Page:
Approximately 1.3 million women are physically assaulted by intimate partners in the United States annually, experiencing an average of 3.4 separate assaults per year (Tjaden & Thoennes, 1998). Physical intimate-partner violence victimization could not only lead to physical harmful consequences such as injury, chronic pain disorders, but also negative mental consequences such as post-traumatic stress disorder(PTSD), depression, substance abuse and suicide. However, many abused women still choose to remain with their abusive partners and approximately 40% to 60% of women who have successfully left the abusive relationship return to live with their partners. The decision to terminate abusive relationships appears to be a complex and difficult one. Using qualitative and quantitative methods, researchers have identified a variety of practical and personal considerations that influence women’s decision to leave or stay in an abusive relationship. These include economic factors, fear, commitment, belief that the abusive partner will change, and societal attitudes and expectations about intimate relationships. More recently, Byrne and Arias’ study (2006) found that women would hold stronger intentions to end their relationships if they held positive attitudes toward ending the relationship and believe that they will have control over ending the relationship. It seems that women choose to stay in abusive relationships not because Love is blind, but because it’s hard to leave.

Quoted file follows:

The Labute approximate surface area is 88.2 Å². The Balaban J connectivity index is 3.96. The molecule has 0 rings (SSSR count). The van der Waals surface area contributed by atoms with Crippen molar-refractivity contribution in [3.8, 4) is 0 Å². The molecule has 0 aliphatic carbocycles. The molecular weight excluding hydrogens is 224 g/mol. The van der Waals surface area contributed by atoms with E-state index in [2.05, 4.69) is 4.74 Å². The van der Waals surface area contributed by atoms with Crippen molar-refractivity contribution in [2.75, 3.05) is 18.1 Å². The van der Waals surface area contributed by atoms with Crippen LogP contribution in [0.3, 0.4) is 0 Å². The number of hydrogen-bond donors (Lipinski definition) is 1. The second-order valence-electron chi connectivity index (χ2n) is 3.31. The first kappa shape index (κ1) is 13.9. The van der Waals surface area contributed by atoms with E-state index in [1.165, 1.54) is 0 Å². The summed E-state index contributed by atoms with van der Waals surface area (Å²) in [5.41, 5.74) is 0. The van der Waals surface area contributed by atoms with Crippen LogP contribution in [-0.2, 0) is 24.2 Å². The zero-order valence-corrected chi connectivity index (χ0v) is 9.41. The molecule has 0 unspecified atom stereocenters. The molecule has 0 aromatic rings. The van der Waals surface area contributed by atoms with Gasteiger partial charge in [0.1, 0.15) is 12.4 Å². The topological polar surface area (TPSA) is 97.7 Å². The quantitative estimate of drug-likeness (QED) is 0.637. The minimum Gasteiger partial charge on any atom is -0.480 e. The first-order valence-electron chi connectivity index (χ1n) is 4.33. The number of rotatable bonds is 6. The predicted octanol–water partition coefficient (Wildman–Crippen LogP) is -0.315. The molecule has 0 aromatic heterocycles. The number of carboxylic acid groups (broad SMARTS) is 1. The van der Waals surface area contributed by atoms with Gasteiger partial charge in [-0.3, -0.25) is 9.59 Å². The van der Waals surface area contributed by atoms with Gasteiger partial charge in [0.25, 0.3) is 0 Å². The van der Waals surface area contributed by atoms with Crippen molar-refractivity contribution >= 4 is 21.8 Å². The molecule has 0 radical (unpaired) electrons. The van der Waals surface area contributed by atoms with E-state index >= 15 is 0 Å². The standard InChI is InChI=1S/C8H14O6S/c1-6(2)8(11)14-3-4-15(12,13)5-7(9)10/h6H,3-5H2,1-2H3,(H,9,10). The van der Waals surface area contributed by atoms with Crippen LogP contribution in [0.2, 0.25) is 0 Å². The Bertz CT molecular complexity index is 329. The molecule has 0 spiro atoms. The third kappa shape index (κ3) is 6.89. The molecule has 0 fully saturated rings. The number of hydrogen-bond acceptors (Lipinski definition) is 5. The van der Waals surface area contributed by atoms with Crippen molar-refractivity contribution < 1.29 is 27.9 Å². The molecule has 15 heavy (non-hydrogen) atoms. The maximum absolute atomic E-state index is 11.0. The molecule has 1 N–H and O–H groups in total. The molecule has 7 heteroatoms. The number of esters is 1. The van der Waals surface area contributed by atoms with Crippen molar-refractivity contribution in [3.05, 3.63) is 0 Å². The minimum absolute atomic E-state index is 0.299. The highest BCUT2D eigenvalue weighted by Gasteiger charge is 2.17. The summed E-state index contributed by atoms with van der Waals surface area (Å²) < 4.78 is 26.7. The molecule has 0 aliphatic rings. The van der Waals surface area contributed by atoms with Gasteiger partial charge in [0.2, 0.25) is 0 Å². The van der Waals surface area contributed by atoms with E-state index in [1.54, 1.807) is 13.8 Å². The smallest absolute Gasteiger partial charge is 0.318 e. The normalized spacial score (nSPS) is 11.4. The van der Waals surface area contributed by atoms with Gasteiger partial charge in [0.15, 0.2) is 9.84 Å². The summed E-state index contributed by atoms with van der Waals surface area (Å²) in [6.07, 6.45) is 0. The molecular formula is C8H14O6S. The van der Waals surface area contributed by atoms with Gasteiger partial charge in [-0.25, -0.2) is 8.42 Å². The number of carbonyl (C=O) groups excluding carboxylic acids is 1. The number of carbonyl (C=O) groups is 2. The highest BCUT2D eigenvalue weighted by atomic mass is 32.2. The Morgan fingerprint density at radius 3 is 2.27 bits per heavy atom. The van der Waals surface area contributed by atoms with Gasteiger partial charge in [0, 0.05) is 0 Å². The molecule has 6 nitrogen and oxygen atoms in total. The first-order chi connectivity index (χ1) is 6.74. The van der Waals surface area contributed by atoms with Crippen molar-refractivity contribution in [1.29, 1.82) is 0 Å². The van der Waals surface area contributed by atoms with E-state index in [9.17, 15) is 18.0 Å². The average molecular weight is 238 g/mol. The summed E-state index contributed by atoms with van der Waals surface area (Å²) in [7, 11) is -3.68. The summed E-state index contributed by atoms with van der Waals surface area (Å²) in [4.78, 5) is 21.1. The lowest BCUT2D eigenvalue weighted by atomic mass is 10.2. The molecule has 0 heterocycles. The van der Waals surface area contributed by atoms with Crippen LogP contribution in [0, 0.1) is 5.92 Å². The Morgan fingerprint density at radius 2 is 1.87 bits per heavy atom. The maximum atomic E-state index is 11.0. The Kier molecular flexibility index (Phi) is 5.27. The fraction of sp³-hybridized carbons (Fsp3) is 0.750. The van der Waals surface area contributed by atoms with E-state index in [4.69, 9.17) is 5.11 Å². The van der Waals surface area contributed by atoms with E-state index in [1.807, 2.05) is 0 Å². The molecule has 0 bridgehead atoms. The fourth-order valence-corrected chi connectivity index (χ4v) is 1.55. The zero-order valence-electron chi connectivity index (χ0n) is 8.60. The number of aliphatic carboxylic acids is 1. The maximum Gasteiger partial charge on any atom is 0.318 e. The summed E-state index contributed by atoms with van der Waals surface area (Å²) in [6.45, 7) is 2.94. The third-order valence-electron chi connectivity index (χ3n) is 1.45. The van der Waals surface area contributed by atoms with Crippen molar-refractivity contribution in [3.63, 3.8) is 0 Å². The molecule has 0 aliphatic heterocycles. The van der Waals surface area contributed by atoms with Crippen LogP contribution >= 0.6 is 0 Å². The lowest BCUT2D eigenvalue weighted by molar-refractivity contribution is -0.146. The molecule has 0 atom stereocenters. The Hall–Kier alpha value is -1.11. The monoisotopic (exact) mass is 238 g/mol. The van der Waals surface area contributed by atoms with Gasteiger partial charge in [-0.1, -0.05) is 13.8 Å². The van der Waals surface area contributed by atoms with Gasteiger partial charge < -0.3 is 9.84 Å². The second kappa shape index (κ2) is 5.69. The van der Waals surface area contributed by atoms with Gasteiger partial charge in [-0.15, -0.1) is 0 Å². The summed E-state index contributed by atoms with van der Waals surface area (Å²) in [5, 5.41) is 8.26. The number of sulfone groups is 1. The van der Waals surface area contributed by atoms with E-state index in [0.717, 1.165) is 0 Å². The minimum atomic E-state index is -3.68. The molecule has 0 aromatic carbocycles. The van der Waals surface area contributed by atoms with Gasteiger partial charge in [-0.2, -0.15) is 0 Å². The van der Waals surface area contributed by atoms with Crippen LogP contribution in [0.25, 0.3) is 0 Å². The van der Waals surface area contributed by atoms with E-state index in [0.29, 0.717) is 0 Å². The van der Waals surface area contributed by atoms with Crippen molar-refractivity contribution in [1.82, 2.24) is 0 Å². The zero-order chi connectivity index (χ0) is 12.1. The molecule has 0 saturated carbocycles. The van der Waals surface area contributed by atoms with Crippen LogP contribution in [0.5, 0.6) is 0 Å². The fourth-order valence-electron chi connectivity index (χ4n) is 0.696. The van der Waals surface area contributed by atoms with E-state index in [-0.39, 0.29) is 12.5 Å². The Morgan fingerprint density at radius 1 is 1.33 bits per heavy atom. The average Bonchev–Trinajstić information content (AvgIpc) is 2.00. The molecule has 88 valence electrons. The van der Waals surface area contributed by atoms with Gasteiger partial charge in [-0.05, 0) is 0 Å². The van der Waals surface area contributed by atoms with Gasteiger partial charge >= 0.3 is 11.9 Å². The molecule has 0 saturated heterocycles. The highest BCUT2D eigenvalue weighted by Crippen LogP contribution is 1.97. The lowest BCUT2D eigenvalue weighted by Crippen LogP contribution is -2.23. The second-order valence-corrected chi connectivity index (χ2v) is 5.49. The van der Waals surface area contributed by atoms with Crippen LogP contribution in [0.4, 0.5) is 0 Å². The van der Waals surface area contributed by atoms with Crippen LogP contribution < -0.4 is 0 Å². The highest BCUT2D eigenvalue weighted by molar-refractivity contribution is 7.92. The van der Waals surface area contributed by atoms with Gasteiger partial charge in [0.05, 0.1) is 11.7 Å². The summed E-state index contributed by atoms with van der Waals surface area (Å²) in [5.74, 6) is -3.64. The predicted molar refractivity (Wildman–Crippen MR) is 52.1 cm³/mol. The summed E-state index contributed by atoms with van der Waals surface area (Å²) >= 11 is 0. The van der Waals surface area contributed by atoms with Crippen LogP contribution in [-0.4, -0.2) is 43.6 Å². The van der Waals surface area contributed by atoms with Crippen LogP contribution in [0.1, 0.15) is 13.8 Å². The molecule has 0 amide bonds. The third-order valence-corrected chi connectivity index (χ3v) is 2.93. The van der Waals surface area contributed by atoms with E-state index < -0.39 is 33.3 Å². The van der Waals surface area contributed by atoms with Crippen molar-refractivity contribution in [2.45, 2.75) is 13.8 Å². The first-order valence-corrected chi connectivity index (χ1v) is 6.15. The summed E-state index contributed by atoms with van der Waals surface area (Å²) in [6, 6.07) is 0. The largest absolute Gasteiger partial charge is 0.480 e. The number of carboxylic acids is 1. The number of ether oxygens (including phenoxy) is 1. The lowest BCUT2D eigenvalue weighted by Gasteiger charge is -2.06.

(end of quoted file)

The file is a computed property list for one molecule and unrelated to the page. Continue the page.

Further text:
Social Psychology Eye
- Issue Information June 10, 2013
- Review of Literature on Media Literacy June 10, 2013
- Work, Family, and Accounts of Mothers’ Lives Using Discourse to Navigate Intensive Mothering Ideals June 10, 2013
- Rethinking Migrant Families from a Transnational Perspective: Experiences of Parents and Their Children June 10, 2013
- Citizenship on the Margins: A Critique of Scholarship on Marginalized Women and Community Activism June 10, 2013
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- Act your age: young people will like you more!
- Gender Stereotypes and Success in the Military
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